The Pitcher Card
Below is a detailed breakdown of a pitcher's card. We've selected Don Drysdale as the example because he displays a variety of pitching results. Pitching cards can vary greatly from player to player based on their skills and past success, but with this guide you'll be able to get a feel for any Strat-O-Matic pitcher in the game.
|bk- 0 wp- 8||e43 #8NR pitcher-2 starter(8)|
|DON DRYSDALE (1965)||throws RIGHT hold 0||bunting-C|
(Scroll horizontally to see entire card)
Overview of an at bat:
The Strat-O-Matic Baseball 365 game engine will randomly determine whether each individual "at bat" falls on the hitter's card or the pitcher's card. There is a 50% chance of each.
After determining which card the at bat takes place on, the game engine then randomly determines which of the three columns the result will be found on, depending on whether the person being faced (the pitcher when rolling on the hitter's card, for example) is lefthanded or righthanded. Each of the three columns has the same chance of being selected.
Finally, the system simulates rolling two six-sided dice and adding the results (also referred to as 2d6)-- this represents which specific result will be applied to the at bat.
Considering the probability of different results when rolling 2d6, the most common result will be a "7" in any particular column. The next most common results being "6" and "8", then "5" and "9" and so on. "2" and "12" are the least likely results to occur.
Throws R/L -- Throws righthanded or lefthanded
Balance -- Denotes whether pitchers perform better against righthanded or lefthanded hitters, and by how much. A 9R is supremely better against righthanded hitters, while a 1R is mildly better against righties. A 9L would perform much better against lefty hitters, and so on. An "E" means even.
"S6" or "starter(6)" means the pitcher can start games, and in general he can go 6 innings before being susceptible to tiredness.
"R2" or "relief(2)" means he can be used in relief, and in general he can go 6 outs (3 x 2) before being susceptible to tiredness.
Defensive range rating (the first number) -- A player with a "1" rating would have the ability to make plays on the most balls; a "5" rating has minimal range.
Defensive error rating (the "e" and the number following the range rating) -- Predicts how many errors that player would make at that position if he were to play 162 games there (a "0" is the best).
Hitting ability -- The first number is his overall offensive rating (1 is the worst; 8 is the best - the cards used for each rating can be found here). The second character indicates whether the pitcher has home run power (a "W" means no; an "N" means yes). The third character is what side the pitcher hits (righthanded, lefthanded or switch).
Balk rating -- the lower the number, the better.
Wild pitch rating -- the lower the number, the better.
Hold rating -- The ability to hold baserunners close. The pitchers with good pickoffs moves have "minus" numbers (-4), while those with slow moves have "plus" numbers (+3). Those numbers are subtracted from or added to the probability a baserunner has of stealing a base.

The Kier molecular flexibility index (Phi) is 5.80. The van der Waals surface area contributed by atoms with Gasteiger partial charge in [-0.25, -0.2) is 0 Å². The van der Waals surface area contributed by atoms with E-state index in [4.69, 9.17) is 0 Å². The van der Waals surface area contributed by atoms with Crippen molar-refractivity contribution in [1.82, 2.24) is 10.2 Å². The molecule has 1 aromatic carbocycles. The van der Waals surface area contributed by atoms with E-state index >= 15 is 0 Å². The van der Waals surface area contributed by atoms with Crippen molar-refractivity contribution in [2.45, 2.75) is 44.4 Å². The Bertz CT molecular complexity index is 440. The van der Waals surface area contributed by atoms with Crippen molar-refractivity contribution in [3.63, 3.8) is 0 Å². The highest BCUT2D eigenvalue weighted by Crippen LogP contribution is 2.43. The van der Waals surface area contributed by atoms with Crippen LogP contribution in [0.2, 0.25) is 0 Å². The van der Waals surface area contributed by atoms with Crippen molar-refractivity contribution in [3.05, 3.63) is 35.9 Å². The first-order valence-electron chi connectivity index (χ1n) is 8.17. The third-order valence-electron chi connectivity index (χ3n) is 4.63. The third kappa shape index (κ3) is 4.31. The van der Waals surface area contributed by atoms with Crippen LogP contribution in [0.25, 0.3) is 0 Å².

Bunting rating -- A is the best; D is the worst.
Percentage vs. lefties and righties -- The percentage of that player's batters faced that were against lefthanded or righthanded hitting. This does not indicate whether that pitcher was more effective against any side. That number is the "balance," which is described above.
Defensive positions -- You will see these all over the card, especially in the result of the at-bat. Here are the positions: 1B = first base, 2B = second base, 3B = third base, SS = shortstop, C = catcher, LF = left field, CF = center field, RF = right field, P = pitcher.
HOMERUN / HR -- home run
TRIPLE / TR -- triple
DOUBLE / DO -- double
SINGLE / SI -- single
Split numbers, such as DO 1-14/SI 15-20 -- An additional 1-20 roll is made to determine the result.
SI */**/CF -- On these readings, baseunners may attempt an extra base at risk of getting thrown out using his speed rating and the outfielder's arm. Ignore the asterisks as they are a board game rule. Instead the Max Rule "More Basrunning Decisions" allows the computer the decision to attempt an extra base at risk of getting thrown out.
HBP -- Hit by pitch
WALK -- Base on balls
fly(cf)A, fly(cf)B, fly (cf)B?, fly(cf)C -- Flyout to listed position (left field, center field, right field). An "A" is a very deep flyout - all runners advance one base. A "B" is a deep flyout - runner on third scores. A "B?" means the runner on third has a chance to score using his speed rating and the outfielder's arm. A "C" is a shallow flyout - all runners hold.
gb(2b)A, gb(2b)A+ or B+, gb(2b)B, gb(2b)c -- Groundout to listed position (third base, shortstop, second base, first base, pitcher). An "A" is a hard groundout resulting in a double play, if applicable. A "B" is a medium groundout in which a runner on first is forced out at second, if applicable, and the batter is safe. A "C" means the batter is out and all runners advance one base. A "+" after the groundball means it is an automatic single if the infield is in or a runner is being held on.
gb(SS)X or fly(lf)X -- A tough groundball or flyball that must refer to corresponding position's defensive rating chart. Could result in an out, hit or error.
CATCH-X -- A tough play for a catcher that must refer to the catcher's defensive rating chart. Could result in an out, hit, wild pitch or passed ball.
PO(3b) -- popout to listed position
LO(3b)max -- Lineout into the maximum number of outs possible. If one other runner is on base with zero or one outs, it's a double play. If two or more runners with zero outs, there is a chance for a triple play.